The POV’s of the two alternating narratives that comprise this novel are so wildly different in style, that it feels like two separate authors are at work. One follows a restless citizen of a far future galactic civilization on a quest to discover something, anything, new and mysterious in the aseptically tame society he inhabits. The other narrative observes an alien species in an environment wildly different than our own discovering fundamental physics on their own terms under the threat of environmental disaster. Of the two, I must say I preferred the space opera former to the ‘rock opera’ latter because it offered a broader cosmic scope in dimension and more wonder. As others have noted, the alien (‘ark dweller’) storyline is incredibly thick with mathematical exposition. None of it was deep enough to completely suffocate me, but it did begin to feel like an algebraic overdose sometime in the first half of the book with the majority of it still to come. Hand in hand with the descriptions of ratios of weight measurements to angles in space-time, however, is a truly engaging story with high stakes drama and interesting alien biology and thought modes. It just wasn’t as thought-provoking for me as Rakesh the post-human’s star system-hopping and at-will body redesigning pursuit. In this half of the book, Egan’s hard SF soars like the space opera I expected, filled with concepts like mind uploads transmitted between stars to be reassembled by nano-machine, and lifetimes spent shifting between digital environments and corporeal ones over the course of millennia. ( )
  SciFi-Kindle | Apr 23, 2014 |
This book was very, very difficult for anybody other than a scientist or mathematician to read. I persisted, however, because despite all the jargon, the basic plot was quite interesting. I don't know why I bothered. The book had two separate story-lines, giving the impression that these would eventually come together. This did not happen. The two stories were not properly combined, leaving the reader with the sense that the book just ended suddenly, as though the author just ran out of words. This would be disappointing at any time, but after wading through all the maths and science to get to this point, I feel as though I wasted my time. The first set of characters came into contact with a world like that on which the second set reside, but we are left wondering if this is a similar world, the same world in the past or the same world in the future. This book just wasn't worth the effort. ( )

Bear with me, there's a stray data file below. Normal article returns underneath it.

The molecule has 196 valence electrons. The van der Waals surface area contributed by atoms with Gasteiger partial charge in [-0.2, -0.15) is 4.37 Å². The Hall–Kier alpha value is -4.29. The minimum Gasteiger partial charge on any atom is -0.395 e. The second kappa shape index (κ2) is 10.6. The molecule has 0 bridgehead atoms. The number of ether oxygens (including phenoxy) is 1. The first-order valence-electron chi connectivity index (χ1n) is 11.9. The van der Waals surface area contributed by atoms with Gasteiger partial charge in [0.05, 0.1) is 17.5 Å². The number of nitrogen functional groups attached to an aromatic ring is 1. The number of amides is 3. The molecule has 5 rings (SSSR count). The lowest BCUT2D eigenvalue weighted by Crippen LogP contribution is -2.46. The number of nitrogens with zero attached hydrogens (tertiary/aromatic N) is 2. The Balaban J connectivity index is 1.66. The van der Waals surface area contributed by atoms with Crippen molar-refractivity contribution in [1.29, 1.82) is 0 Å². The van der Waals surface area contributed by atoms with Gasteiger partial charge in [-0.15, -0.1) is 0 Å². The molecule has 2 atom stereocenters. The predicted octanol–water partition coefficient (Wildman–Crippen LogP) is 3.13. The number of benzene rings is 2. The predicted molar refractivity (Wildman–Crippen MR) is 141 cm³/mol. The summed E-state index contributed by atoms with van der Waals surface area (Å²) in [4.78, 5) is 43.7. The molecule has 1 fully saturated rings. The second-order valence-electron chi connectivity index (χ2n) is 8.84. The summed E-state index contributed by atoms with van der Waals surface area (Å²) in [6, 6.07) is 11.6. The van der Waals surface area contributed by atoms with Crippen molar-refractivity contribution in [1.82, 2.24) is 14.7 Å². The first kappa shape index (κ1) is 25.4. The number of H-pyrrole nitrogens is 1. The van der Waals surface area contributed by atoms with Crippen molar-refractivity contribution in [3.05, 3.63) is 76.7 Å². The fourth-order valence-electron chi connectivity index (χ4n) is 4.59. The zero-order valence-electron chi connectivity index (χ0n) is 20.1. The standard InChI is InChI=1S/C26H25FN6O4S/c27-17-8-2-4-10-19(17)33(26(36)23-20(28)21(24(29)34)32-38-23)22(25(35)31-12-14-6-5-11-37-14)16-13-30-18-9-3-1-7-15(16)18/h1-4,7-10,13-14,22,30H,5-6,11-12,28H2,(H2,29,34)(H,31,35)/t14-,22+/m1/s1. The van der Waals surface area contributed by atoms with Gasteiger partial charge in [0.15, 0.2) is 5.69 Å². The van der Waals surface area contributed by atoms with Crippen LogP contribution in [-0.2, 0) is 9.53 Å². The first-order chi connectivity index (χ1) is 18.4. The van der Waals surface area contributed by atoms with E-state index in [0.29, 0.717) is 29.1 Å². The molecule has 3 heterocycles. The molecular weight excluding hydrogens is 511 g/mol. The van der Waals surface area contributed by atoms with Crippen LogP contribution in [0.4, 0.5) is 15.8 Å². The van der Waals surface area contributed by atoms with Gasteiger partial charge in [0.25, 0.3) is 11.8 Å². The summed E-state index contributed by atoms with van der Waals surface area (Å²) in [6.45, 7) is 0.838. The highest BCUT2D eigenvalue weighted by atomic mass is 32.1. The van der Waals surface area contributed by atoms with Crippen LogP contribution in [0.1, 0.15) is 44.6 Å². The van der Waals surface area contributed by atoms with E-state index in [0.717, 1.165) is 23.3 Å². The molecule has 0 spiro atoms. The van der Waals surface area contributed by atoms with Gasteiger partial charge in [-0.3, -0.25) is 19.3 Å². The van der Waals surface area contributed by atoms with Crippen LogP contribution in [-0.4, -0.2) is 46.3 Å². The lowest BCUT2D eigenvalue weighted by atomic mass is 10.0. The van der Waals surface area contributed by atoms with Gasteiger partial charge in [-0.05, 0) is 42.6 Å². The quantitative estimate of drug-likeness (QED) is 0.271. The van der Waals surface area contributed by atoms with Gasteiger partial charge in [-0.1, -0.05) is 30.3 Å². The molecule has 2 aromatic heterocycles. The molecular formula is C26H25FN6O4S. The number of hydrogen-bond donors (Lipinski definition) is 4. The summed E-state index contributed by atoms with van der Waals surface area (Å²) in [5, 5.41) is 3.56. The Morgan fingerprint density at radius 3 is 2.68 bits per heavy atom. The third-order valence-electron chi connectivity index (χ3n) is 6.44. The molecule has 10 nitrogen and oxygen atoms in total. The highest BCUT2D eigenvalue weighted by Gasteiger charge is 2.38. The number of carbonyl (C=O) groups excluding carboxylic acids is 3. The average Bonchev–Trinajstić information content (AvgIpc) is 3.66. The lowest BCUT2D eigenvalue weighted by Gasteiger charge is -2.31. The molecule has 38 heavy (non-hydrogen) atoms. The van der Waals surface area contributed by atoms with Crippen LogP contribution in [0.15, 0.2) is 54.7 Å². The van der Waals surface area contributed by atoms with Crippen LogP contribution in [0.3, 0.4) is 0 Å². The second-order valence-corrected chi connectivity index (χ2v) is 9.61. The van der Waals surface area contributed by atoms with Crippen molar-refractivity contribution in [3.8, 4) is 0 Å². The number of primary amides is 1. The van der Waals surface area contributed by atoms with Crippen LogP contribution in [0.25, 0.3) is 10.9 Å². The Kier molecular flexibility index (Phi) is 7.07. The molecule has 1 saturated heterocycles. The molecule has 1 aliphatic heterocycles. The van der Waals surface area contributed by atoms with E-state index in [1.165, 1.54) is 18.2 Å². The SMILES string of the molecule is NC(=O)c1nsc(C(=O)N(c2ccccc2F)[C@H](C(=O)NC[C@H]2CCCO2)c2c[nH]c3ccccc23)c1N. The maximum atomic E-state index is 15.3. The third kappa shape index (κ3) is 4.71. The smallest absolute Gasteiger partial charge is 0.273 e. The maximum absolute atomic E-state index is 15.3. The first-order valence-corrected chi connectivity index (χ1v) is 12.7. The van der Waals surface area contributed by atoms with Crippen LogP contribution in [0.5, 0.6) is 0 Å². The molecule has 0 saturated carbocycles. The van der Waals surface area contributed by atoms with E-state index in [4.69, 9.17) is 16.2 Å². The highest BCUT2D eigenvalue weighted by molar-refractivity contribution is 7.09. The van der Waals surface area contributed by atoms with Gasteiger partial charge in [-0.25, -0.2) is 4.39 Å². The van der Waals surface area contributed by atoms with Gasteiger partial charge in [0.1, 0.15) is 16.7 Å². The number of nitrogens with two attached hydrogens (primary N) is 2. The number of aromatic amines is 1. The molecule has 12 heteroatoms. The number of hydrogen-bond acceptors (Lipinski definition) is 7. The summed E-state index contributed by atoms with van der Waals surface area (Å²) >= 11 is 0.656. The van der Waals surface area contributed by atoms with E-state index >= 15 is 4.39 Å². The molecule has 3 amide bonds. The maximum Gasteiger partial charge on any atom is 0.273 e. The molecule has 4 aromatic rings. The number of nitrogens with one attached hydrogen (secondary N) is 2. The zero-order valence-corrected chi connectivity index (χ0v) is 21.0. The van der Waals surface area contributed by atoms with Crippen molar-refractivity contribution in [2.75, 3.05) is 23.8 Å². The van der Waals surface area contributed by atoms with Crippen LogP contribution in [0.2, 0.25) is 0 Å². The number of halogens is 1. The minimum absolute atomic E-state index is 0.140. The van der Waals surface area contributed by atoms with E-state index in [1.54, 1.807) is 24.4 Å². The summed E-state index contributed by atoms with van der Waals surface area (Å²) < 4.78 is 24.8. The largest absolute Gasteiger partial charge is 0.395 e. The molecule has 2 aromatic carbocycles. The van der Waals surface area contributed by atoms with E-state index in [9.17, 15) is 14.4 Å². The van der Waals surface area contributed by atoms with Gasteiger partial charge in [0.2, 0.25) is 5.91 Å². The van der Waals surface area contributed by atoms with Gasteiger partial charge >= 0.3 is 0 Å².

seldombites | Mar 16, 2013 |
Showing 1-5 of 16 (next | show all)
Although occasionally uneven and frustrating, the book is a terrifically interesting thought experiment that will appeal to anyone who likes a strong, intelligent science mystery. And Egan's civilization-building is simply breathtaking. His deft creation of an alien civilization of tiny insects living in orbit around a neutron star at the center of the galaxy provides such an appealing narrative throughline that you won't be able to put Incandescence down until its extremely weird conclusion.
added by PhoenixTerran | editio9, Annalee Newitz (Mar 3, 2009)

» Add other authors (3 possible)

Author nameRoleType of authorWork?Status
Greg Eganprimary authorall editionscalculated
Shin, YamagishiTranslatorsecondary authorsome editionsconfirmed
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"The Amalgam spans the nearly entire galaxy, and is composed of innumerable beings from a wild variety of races, some human or near it, some entirely other. The one place that they cannot go is the bulge, the bright, hot center of the galaxy. There dwell the Aloof, who for millions of years have deflected any and all attempts to communicate with or visit them. So when Rakesh is offered an opportunity to travel within their sphere, in search of a lost race, he cannot turn it down. Roi is a member of that lost race, which is not only lost to the Amalgam, but lost to itself. In their world, there is but toil, and history and science are luxuries that they can ill afford. When she meets Zak, the male who will become her teacher and mentor, everything starts to change. Their strange world is under threat, and it will take an unprecedented flowering of science to save it. Rakesh's journey will take him across millennia and light years. Roi's will take her across vistas of learning and discovery just as vast"--Dust jacket.… (more)